If you formed an all-star team of South Los Angeles high school players who went on to make a name for themselves in major league baseball, Paul Blair might be right there in center between Eric Davis and Daryl Strawberry. Blair, who also played basketball and ran track at Manual Arts, was the very definition of a slick glove man on the Baltimore Orioles teams that won world championships in 1966 and 1970. In the 1966 World Series, he beat the Dodgers with a home run off Claude Osteen that was the only run of game 3. The following day, the Orioles swept the Dodgers to win the series.
Blair played in six World Series (two of them with the Yankees) before he was done without hitting another home run. His overall lifetime record includes 1,947 games, 134 homers, 171 stolen bases and a batting average of .250 in 17 seasons, including part of one with the Reds. After his retirement in 1980 Blair remained in the Baltimore area and died tonight at a hospital after losing consciousness while taking part in a celebrity bowling tournament. Here's the AP story and the Baltimore Sun.
Blair was voted eight Gold Gloves for fielding during his career, including seven straight seasons. He was called Motormouth in the big leagues, presumably in the good way. "He never stopped talking, and it wasn't always about baseball," said Al Bumbry, Blair's successor as the center fielder in Baltimore. "He was very humorous, so funny. Everybody loved him."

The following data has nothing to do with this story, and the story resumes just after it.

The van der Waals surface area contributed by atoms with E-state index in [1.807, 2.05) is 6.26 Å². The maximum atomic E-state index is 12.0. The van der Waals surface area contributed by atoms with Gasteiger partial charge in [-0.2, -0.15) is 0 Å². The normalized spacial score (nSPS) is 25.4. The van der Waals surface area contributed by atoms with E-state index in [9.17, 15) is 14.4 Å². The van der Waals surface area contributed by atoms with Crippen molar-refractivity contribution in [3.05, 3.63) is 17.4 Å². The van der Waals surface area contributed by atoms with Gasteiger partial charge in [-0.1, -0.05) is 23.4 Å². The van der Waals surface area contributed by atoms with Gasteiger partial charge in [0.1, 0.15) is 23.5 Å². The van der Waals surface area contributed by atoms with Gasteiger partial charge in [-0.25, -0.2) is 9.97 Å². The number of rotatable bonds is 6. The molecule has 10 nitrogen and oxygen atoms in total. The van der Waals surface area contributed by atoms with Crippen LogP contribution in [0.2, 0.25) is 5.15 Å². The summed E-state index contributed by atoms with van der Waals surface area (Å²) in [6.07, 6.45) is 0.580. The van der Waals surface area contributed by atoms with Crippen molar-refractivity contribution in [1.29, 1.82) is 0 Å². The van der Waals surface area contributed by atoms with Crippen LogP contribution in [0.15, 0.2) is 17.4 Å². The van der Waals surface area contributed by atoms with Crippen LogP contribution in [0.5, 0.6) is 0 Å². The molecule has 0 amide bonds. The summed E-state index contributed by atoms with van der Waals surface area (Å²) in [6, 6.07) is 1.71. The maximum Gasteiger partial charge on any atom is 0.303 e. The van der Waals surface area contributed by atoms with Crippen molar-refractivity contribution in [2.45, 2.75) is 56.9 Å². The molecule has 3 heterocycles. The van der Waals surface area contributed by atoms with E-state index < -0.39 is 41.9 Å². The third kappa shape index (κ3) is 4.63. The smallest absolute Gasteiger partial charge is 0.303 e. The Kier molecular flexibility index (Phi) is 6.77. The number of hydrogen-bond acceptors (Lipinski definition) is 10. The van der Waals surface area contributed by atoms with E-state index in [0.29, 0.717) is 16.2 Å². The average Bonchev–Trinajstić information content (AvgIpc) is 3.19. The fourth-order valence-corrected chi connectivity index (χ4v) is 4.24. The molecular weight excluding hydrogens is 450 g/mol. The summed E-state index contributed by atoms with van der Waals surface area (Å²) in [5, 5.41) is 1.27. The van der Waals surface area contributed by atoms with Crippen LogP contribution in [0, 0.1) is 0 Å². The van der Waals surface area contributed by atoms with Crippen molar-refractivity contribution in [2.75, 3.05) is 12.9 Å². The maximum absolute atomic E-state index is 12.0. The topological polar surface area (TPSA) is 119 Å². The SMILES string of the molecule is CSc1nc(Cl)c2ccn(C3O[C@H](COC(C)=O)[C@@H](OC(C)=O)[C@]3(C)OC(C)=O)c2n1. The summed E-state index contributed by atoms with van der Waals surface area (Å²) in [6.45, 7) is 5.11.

Baseball writers and bloggers in Maryland and New York are all over the news. Dan Connolly of the Baltimore Sun:
When you grew up in Baltimore, in the late 1970s/early 1980s there were certain things you had to accept or you would never be able to speak at the dinner table. They were truths passed down by my father, brothers and sisters...
Don’t ever act like someone could play a better center field than Paul Blair. It just wasn’t humanly possible, I was instructed...
I never got to witness first-hand Blair’s play. But I’ve seen enough video over the years to almost trick myself into thinking I watched the real thing: Those ubiquitous shots of Blair playing a shallow center, then streaking to the wall -- only a fading No. 6 visible before the ball disappears into his outstretched glove. It seemed like there were hundreds of those plays during his 13 seasons in Baltimore.
He was so good that his exploits on the field were passed down from one generation to another. About that, I can speak from experience.
In the early 1960s, teams could sign anyone they could convince to take their money. The Dodgers gave Blair a tryout but passed, apparently thinking he was too slight. He signed with the Mets then moved to the Orioles.
That South LA all-star team: It would also have to include Hall of Fame players Eddie Murray and Ozzie Smith, and might make a place on the bench for George Hendrick, Bob Watson, Bobby Tolan, the late Angel Lyman Bostock and the late Dodger Willie Crawford. Either Gene Mauch or Sparky Anderson could manage the team (depending on whether you wanted to win or lose...)
Related: The Society for American Baseball Research has posted an impressive article on the legendary sandlot mentors of Los Angeles: Scouts, coaches and promoters.
Photo: Paul Blair in 2007